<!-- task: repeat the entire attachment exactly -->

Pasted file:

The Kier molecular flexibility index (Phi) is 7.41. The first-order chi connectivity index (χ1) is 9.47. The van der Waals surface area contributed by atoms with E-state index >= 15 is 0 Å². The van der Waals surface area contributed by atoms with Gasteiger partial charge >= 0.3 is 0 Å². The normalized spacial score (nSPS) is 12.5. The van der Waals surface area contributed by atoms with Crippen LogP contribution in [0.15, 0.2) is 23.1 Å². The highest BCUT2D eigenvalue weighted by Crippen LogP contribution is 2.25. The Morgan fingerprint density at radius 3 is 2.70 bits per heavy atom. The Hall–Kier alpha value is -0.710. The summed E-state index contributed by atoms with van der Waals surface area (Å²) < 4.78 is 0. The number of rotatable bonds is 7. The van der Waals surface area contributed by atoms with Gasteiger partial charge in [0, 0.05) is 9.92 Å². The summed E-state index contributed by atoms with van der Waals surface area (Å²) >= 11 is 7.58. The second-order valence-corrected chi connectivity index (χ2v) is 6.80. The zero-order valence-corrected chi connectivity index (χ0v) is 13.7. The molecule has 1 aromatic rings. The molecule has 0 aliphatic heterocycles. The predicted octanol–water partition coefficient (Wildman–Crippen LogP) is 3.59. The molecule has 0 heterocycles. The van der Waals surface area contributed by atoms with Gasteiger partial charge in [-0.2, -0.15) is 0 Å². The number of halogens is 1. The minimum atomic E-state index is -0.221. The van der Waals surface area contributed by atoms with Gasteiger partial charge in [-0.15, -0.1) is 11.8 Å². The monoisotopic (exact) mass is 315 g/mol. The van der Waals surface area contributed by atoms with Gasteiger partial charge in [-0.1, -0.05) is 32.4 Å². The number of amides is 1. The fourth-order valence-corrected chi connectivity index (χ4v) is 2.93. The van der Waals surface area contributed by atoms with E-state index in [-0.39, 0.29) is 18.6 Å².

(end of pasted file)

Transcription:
The Kier molecular flexibility index (Phi) is 7.41. The first-order chi connectivity index (χ1) is 9.47. The van der Waals surface area contributed by atoms with E-state index >= 15 is 0 Å². The van der Waals surface area contributed by atoms with Gasteiger partial charge >= 0.3 is 0 Å². The normalized spacial score (nSPS) is 12.5. The van der Waals surface area contributed by atoms with Crippen LogP contribution in [0.15, 0.2) is 23.1 Å². The highest BCUT2D eigenvalue weighted by Crippen LogP contribution is 2.25. The Morgan fingerprint density at radius 3 is 2.70 bits per heavy atom. The Hall–Kier alpha value is -0.710. The summed E-state index contributed by atoms with van der Waals surface area (Å²) < 4.78 is 0. The number of rotatable bonds is 7. The van der Waals surface area contributed by atoms with Gasteiger partial charge in [0, 0.05) is 9.92 Å². The summed E-state index contributed by atoms with van der Waals surface area (Å²) >= 11 is 7.58. The second-order valence-corrected chi connectivity index (χ2v) is 6.80. The zero-order valence-corrected chi connectivity index (χ0v) is 13.7. The molecule has 1 aromatic rings. The molecule has 0 aliphatic heterocycles. The predicted octanol–water partition coefficient (Wildman–Crippen LogP) is 3.59. The molecule has 0 heterocycles. The van der Waals surface area contributed by atoms with Gasteiger partial charge in [-0.2, -0.15) is 0 Å². The number of halogens is 1. The minimum atomic E-state index is -0.221. The van der Waals surface area contributed by atoms with Gasteiger partial charge in [-0.15, -0.1) is 11.8 Å². The monoisotopic (exact) mass is 315 g/mol. The van der Waals surface area contributed by atoms with Gasteiger partial charge in [-0.1, -0.05) is 32.4 Å². The number of amides is 1. The fourth-order valence-corrected chi connectivity index (χ4v) is 2.93. The van der Waals surface area contributed by atoms with E-state index in [-0.39, 0.29) is 18.6 Å².